Yes as a general rule the invoice on an estimated charge should be due, bearing in mind the terms of the lease that might limit it and some other limitations.
                  Based on the information posted, I offer my thoughts.Any action you then take is your liability. While commending individual effort, there is no substitute for a thorough review of documents and facts by paid for professional advisers.

                  Comment


                    #10
                    Originally posted by animal View Post
                    One thing which isn't clear to me is the case where the invoice does not comply with the statutes. The money is not then owed, so if the invoice for the estimate is corrected and reissued after the 18 months period, is the sum still due?
                    It would appear that a demand may be invalid (i.e no summary) but it still could count as a S20B Notice (it doesnt have to have a summary, it must just say costs have been incurred and you will have to pay them.

                    So when and if a valid demand is sent later it becomes payable even if 18 months has passed.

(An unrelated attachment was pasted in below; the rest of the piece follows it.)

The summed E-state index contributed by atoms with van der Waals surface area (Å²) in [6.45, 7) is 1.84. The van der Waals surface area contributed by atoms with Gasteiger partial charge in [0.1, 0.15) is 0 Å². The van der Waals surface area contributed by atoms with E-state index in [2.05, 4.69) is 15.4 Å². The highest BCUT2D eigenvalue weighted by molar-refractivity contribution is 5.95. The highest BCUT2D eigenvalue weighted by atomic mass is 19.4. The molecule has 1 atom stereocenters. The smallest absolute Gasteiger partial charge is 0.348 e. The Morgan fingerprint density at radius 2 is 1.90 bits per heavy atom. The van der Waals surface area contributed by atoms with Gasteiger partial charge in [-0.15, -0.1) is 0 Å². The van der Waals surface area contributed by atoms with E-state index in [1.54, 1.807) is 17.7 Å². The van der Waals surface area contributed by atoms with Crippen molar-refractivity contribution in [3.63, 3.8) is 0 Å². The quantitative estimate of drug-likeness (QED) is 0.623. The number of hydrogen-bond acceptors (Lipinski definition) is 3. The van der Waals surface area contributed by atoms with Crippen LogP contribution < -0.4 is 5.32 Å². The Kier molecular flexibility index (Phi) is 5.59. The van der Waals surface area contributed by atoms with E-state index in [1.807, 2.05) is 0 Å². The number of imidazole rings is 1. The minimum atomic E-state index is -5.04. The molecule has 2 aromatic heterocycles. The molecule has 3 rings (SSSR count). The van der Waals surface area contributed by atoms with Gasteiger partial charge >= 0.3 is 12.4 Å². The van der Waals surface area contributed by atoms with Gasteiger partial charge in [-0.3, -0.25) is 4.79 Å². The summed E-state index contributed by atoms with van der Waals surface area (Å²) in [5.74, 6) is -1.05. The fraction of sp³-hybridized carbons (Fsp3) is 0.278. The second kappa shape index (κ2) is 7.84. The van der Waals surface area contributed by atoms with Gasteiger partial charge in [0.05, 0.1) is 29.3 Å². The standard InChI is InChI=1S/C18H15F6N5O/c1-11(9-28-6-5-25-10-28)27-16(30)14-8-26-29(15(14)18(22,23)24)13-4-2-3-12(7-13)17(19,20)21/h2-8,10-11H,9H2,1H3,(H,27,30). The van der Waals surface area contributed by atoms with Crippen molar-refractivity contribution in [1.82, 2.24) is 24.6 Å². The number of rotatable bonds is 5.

In fact the original 'cost have been incurred' notice could just be written on a scrap of paper, no summary and maybe even no FH address but would still be valid (its just a notice not a demand).

                    I believe thats how most LVT's/UT's have interpreted it.

                    Andy
                    Advice given is based on my experience representing myself as a leaseholder both in the County Court and at Leasehold Valuation Tribunals.

                    I do not accept any liability to you in relation to the advice given.

                    It is always recommended you seek further advice from a solicitor or legal expert.

                    Always read your lease first, it is the legally binding contract between leaseholder and freeholder.

                    Comment


                      #11
                      Andydd that wouldn't apply as the demand here is estimated on account demands, not a cost incurred.